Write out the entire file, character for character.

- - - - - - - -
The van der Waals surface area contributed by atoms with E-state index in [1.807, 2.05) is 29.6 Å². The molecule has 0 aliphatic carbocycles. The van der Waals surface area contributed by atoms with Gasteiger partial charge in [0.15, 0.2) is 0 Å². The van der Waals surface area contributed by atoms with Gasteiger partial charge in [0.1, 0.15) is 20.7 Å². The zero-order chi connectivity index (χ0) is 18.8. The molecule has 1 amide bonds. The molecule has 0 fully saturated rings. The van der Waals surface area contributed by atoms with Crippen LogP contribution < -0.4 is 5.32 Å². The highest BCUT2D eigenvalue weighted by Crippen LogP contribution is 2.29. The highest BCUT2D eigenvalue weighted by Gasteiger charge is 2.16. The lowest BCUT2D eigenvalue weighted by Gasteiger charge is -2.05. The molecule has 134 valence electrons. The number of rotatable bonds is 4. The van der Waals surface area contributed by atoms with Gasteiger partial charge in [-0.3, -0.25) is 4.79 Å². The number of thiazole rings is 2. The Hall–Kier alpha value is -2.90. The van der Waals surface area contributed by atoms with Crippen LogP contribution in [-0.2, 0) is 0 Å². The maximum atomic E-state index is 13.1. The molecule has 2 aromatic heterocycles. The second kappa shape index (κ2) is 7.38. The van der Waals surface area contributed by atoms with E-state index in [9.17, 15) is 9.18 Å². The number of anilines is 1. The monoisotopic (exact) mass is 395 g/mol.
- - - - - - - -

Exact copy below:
The van der Waals surface area contributed by atoms with E-state index in [1.807, 2.05) is 29.6 Å². The molecule has 0 aliphatic carbocycles. The van der Waals surface area contributed by atoms with Gasteiger partial charge in [0.15, 0.2) is 0 Å². The van der Waals surface area contributed by atoms with Gasteiger partial charge in [0.1, 0.15) is 20.7 Å². The zero-order chi connectivity index (χ0) is 18.8. The molecule has 1 amide bonds. The molecule has 0 fully saturated rings. The van der Waals surface area contributed by atoms with Crippen LogP contribution < -0.4 is 5.32 Å². The highest BCUT2D eigenvalue weighted by Crippen LogP contribution is 2.29. The highest BCUT2D eigenvalue weighted by Gasteiger charge is 2.16. The lowest BCUT2D eigenvalue weighted by Gasteiger charge is -2.05. The molecule has 134 valence electrons. The number of rotatable bonds is 4. The van der Waals surface area contributed by atoms with Gasteiger partial charge in [-0.3, -0.25) is 4.79 Å². The number of thiazole rings is 2. The Hall–Kier alpha value is -2.90. The van der Waals surface area contributed by atoms with Crippen LogP contribution in [-0.2, 0) is 0 Å². The maximum atomic E-state index is 13.1. The molecule has 2 aromatic heterocycles. The second kappa shape index (κ2) is 7.38. The van der Waals surface area contributed by atoms with E-state index in [9.17, 15) is 9.18 Å². The number of anilines is 1. The monoisotopic (exact) mass is 395 g/mol.